ANSWERS TO REVIEW QUESTIONS
prepared by Rabbi Eliezer Chrysler
Kollel Iyun Hadaf, Jerusalem
Previous dafBeitzah 16
BEITZAH 16 - has been dedicated by Harav Avraham Feldman to the memory of
Hagaon Rav Yisroel Zev [ben Avrohom Tzvi] Gustman ZT'L, author of "Kuntresei
Shi'urim", on the occasion of his Yahrzeit (28 Sivan).
(a) We know that the Pasuk in Tehilim "Tik'u ba'Chodesh Shofar, *ba'Kesse*
le'Yom *Chageinu*" refers to Rosh Hashanah - because Rosh Hashanah is the
only Chag on which the moon is not visible.
(b) And we learn from the continuation of the Pasuk "Ki *Chok* le'Yisrael Hu
Mishpat le'Elokei Ya'akov"- that Hashem fixes one's livelihood on Rosh
(c) The Pasuk "ve'Achlu es Chukam Asher Nasan Lahem Par'oh" or that of
"Hatrifeini Lechem Chuki" proves - that "Chok" means livelihood.
(a) Shamai ha'Zaken always ate in honor of Shabbos - by buying an animal on
Sunday, say, li'Chevod Shabbos', and then, upon finding a better one on
Monday, eating the first one and buying the second one li'Chevod Shabbos'.
(b) Based on the Pasuk "Baruch Hashem Yom Yom", Beis Hillel trusted that
Hashem would provide for his daily needs, and that he would find what he
needed for Shabbos each Friday.
(a) Rav Chama bar Chanina learns from the Pasuk "u'Moshe Lo Yada Ki Karan Or
Panav" - that it is not necessary to inform one's friend that he has given
him a gift.
(b) Raban Shimon ben Gamliel learns from the Pasuk "la'Da'as Ki Ani Hashem
Mekadishchem" - that just as Hashem was telling Moshe to go and inform
Yisrael that He was giving them a lovely gift called Shabbos from His
treasury, so too, should someone who gives a gift to a child, inform the
child's mother of what he did.
(c) We reconcile these two seemingly conflicting Pesukim - by pointing out
that in the case of Moshe's shining face, it was not necessary to inform
him, since he was bound to find out anyway; whereas by Shabbos, if they were
not told about it, they would never know.
(d) It is the *reward* of Shabbos - that is referred to as a gift that does
stand to be revealed, not Shabbos itself.
(a) We just learned that someone who gives a gift to a child should inform
his mother (in order to spread the feeling of goodwill among the people).
One does this (when it is not easy to contact the mother) - by rubbing oil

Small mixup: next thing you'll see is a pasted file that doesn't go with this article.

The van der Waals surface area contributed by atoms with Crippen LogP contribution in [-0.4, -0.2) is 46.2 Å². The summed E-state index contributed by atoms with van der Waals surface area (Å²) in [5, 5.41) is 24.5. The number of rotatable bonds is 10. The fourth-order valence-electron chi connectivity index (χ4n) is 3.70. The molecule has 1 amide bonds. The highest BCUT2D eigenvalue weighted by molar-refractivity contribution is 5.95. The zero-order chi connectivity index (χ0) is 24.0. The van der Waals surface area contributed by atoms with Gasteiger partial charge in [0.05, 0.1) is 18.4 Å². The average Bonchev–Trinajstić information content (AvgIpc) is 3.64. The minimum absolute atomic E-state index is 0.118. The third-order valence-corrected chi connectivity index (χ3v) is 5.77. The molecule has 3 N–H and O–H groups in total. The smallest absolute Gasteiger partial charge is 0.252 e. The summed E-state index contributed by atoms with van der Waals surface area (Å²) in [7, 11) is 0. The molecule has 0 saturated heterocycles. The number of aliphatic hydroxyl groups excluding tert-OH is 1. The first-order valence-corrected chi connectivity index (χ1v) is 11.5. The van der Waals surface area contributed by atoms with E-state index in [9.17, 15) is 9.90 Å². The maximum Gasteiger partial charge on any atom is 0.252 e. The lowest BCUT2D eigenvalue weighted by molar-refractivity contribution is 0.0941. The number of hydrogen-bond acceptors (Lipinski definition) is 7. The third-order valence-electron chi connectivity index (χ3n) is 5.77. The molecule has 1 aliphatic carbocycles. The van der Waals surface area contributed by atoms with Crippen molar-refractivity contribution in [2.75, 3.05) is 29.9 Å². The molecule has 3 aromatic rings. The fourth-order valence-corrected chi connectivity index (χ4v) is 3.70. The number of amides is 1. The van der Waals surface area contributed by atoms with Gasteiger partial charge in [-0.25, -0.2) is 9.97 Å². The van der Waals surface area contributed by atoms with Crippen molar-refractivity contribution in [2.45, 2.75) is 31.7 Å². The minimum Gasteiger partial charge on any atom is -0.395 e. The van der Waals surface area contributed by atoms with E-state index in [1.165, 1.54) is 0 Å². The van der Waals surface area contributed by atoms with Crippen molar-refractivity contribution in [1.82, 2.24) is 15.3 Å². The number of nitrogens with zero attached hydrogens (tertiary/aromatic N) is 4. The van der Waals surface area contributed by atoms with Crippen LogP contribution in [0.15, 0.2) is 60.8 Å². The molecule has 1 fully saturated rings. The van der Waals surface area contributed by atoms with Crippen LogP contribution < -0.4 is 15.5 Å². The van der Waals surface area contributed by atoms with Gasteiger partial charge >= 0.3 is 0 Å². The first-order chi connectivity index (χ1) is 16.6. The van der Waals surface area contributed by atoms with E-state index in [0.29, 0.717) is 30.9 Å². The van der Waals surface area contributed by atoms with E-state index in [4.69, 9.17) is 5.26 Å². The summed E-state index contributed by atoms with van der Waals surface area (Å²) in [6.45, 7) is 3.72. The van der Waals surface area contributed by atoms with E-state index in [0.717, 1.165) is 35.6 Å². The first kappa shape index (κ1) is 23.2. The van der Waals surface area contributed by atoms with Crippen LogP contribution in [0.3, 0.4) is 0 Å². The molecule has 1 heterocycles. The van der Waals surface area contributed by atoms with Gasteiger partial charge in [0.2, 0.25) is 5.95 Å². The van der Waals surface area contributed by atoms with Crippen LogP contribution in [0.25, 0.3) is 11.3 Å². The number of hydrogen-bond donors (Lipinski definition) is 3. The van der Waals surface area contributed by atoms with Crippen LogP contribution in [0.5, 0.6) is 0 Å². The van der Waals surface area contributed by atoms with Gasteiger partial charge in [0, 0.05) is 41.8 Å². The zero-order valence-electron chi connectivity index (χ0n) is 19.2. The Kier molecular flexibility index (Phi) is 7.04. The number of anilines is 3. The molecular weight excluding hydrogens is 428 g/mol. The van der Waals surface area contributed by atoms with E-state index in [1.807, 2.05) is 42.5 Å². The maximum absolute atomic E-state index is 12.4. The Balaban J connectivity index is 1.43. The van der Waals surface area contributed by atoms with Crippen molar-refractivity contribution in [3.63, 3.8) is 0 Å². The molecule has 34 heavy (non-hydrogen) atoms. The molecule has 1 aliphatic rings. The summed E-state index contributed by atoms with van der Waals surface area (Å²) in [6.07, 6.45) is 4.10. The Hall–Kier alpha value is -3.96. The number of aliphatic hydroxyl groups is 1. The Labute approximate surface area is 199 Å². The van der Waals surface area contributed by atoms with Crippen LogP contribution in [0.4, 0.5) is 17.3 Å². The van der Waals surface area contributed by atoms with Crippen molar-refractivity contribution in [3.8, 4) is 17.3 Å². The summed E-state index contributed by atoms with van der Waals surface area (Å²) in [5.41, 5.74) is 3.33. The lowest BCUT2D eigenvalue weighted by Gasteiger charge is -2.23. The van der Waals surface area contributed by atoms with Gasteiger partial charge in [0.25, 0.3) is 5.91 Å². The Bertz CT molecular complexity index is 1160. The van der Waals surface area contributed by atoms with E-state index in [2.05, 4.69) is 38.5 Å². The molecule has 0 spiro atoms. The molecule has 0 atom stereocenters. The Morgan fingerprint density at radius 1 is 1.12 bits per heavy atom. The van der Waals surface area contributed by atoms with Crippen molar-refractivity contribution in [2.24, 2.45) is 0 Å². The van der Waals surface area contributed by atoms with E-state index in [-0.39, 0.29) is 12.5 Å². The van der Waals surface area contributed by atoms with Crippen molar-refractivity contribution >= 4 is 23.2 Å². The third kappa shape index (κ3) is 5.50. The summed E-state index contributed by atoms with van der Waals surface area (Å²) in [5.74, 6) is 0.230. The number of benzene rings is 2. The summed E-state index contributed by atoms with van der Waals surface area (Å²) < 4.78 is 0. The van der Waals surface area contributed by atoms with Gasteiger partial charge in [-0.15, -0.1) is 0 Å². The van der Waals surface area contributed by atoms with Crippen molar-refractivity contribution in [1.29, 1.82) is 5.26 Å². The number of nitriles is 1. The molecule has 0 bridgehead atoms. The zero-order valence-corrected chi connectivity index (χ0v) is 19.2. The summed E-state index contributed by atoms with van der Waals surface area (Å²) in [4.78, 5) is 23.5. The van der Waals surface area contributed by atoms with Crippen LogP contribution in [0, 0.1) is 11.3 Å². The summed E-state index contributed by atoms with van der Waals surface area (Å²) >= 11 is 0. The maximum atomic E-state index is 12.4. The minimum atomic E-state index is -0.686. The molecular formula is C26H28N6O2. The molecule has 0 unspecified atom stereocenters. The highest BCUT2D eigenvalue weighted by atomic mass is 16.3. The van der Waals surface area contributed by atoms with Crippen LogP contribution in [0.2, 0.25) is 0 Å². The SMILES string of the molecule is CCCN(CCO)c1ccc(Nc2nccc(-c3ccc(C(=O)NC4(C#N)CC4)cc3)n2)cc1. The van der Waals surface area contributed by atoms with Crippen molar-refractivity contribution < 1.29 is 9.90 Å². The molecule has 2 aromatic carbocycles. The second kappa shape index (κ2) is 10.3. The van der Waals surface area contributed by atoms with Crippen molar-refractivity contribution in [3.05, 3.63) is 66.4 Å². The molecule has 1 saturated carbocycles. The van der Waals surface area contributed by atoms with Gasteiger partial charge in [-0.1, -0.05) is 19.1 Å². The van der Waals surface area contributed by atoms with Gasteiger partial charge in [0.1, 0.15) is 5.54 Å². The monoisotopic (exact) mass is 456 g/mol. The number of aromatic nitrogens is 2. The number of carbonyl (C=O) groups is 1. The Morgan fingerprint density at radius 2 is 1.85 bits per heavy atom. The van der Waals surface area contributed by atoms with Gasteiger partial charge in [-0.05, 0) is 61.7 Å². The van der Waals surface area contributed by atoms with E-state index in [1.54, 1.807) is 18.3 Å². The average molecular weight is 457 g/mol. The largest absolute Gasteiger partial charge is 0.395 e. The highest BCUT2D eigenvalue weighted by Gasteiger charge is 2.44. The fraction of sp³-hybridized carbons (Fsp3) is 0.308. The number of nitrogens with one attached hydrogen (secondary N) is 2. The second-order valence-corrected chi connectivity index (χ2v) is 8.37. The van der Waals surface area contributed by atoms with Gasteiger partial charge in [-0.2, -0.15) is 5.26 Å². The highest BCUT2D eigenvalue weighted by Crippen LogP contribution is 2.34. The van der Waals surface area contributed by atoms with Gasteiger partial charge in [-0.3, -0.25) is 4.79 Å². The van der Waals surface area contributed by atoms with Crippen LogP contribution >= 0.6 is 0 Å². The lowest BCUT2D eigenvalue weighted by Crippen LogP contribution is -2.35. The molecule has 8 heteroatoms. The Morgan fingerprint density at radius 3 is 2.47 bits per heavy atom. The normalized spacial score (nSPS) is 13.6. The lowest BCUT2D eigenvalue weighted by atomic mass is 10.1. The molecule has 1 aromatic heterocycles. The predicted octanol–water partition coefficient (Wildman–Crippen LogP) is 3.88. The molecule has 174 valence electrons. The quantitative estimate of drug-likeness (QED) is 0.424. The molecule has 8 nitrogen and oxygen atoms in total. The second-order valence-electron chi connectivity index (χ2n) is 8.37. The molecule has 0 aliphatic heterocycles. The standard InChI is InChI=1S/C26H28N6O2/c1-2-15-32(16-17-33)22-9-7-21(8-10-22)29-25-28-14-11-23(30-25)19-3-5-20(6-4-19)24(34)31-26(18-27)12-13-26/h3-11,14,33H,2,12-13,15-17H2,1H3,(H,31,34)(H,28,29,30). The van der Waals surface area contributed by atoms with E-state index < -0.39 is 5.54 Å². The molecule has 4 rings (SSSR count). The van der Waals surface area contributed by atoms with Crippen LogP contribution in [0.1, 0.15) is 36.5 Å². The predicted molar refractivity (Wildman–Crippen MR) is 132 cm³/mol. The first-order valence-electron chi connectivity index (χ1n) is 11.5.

and eye-paint on the child (so that when his mother asks him who did it, he
will tell her adding that he also gave him some bread).
(b) At a time when doing that is considered witchcraft - one rubs a little
of whatever one gave him on him.
(a) We learn from the Pasuk in Ki Sisa "Beini u'Vein B'nei Yisrael Os Hi
le'Olam" - that Shabbos, unlike all other Mitzvos, was given to Yisrael on a
(b) This does not however, absolve Nochrim from punishment for observing
Shabbos - because it is not the actual *Shabbos* that was given on a low key
(in fact, it was given to us publicly like all the other Mitzvos), but the
*reward* (as we explained earlier), or the *extra Neshamah* that is present
(c) We learn from the Pasuk "Shavas va'Yinafash" - that after Shabbos, when
the Neshamah Yeseirah departs, the Torah declares 'Vay Avdah Nefesh', a
proof that the extra Soul comes on Shabbos and departs when Shabbos
(a) According to Abaye, the Eiruv Tavshilin must consist of a cooked dish,
and not of bread - because it needs to be clear that it was specially
prepared for Shabbos (and not just plain bread, which one eats throughout
(b) Rebbi Zeira referred to the Babylonians (who used to eat their bread
with porridge) as 'those foolish Babylonians' who eat bread with bread.
(c) Abaye validates the use of porridge for Eiruv Tavshilin. In light of
this, the reason that he requires a cooked dish (in a.) and not bread - must
be because Eiruv Tavshilin needs to be something that is not common.
(d) In the second Lashon, Abaye disqualifies porridge from being used for
Eiruv Tavshilin, in which case, he will disqualify bread for the same reason
as he disqualifies porridge - because Eiruv Tavshilin must be something that
one eats together with bread (as we explained in a.).
(a) Rebbi Chiya quoting a Beraisa, says that - one may use lentils that
remain inadvertently stuck to the pot from the Yom-Tov meal for Eiruv